We are very used to going and buying super dooper washing powders and liquids, so it seems unimaginable that a traditional natural home made recipe would work. But recently some people have switched from chemical products to using “soap nuts” which are flown half way across the world to us in the UK. However the creamy coloured nut inside conkers contain the same soap like substance, saponin, and many people say that they work every bit as well as a cheap environmentally friendly replacement for laundry detergents.

If you want to try this out you can find several different recipes on line, but basically it goes like this.

  • Smash each conker into little chunks, then grind them in a blender until they are rough crumbs.
  • Place them in a thin layer on a baking paper lined sheet, and bake them gently in the oven, until they are dry but preferably not burned.
  • Let them cool and then store them in a not quite airtight container, (you don’t want them to sweat and get moist and go mouldy.)
  • When you are ready to make up a batch of washing liquid, let a tablespoonful per load of washing seep in warm water for half an hour. When the water has turned milky pour it into a container through a sieve to get rid of the crumbs of chestnut. Use the liquid as you would use a washing liquid.if you want to you can add a few drops of essential oils to give it a fragrance, otherwise it has a very neutral smell.

So let’s make this autumn one where children are taught how to play conkers again by their grown ups, so that they get as excited by the new season as we used to. And try out a way of doing washing without expensive chemical products. A time to turn over new orange brown leaves perhaps.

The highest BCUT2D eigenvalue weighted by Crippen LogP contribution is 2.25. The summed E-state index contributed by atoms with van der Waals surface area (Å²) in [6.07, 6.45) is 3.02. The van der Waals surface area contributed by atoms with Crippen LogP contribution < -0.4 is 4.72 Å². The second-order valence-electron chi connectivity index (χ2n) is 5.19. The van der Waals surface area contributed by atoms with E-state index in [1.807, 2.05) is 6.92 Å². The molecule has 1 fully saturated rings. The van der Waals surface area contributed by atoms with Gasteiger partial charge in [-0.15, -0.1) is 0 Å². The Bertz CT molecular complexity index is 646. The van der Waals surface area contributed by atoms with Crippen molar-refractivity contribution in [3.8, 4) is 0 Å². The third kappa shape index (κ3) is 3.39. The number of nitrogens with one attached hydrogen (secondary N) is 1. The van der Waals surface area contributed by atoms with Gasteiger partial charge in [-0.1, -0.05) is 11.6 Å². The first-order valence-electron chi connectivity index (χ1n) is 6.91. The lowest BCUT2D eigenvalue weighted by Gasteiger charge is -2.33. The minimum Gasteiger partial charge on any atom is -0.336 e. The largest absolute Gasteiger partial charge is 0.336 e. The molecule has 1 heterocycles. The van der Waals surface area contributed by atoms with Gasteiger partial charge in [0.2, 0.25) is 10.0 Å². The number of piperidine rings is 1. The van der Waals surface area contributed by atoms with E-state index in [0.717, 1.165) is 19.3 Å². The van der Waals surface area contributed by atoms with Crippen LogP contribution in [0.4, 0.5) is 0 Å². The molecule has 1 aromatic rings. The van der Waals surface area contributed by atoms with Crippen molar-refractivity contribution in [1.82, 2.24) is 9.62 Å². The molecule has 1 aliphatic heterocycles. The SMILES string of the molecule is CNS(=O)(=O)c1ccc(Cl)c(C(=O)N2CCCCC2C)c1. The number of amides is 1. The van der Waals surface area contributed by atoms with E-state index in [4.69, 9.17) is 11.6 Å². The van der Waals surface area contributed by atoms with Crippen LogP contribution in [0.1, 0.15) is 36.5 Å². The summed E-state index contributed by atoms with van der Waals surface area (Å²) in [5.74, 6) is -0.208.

Enjoy conker season.

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A daunting task, but not intimidating to our volunteers!

A daunting task, but not intimidating to our volunteers!

Autumn is the prefect season to tidy up. With a wet spring and hot summer, brambles and bindweed have been growing vigorously across the farm and scrub has taken over in certain areas. Clearing these areas during Spring and Summer can be tricky as we don’t want to disturb nesting bids. But youngsters will have left by the nest now, so we can now safely cut back. Cutting at this time of year also means we can remove any overgrowth before invertebrates begin to hibernate. After doing an incredible job clearing up our ponds. Team RBS tackled our entrance near Mudchute DLR station and it’s already made a huge difference.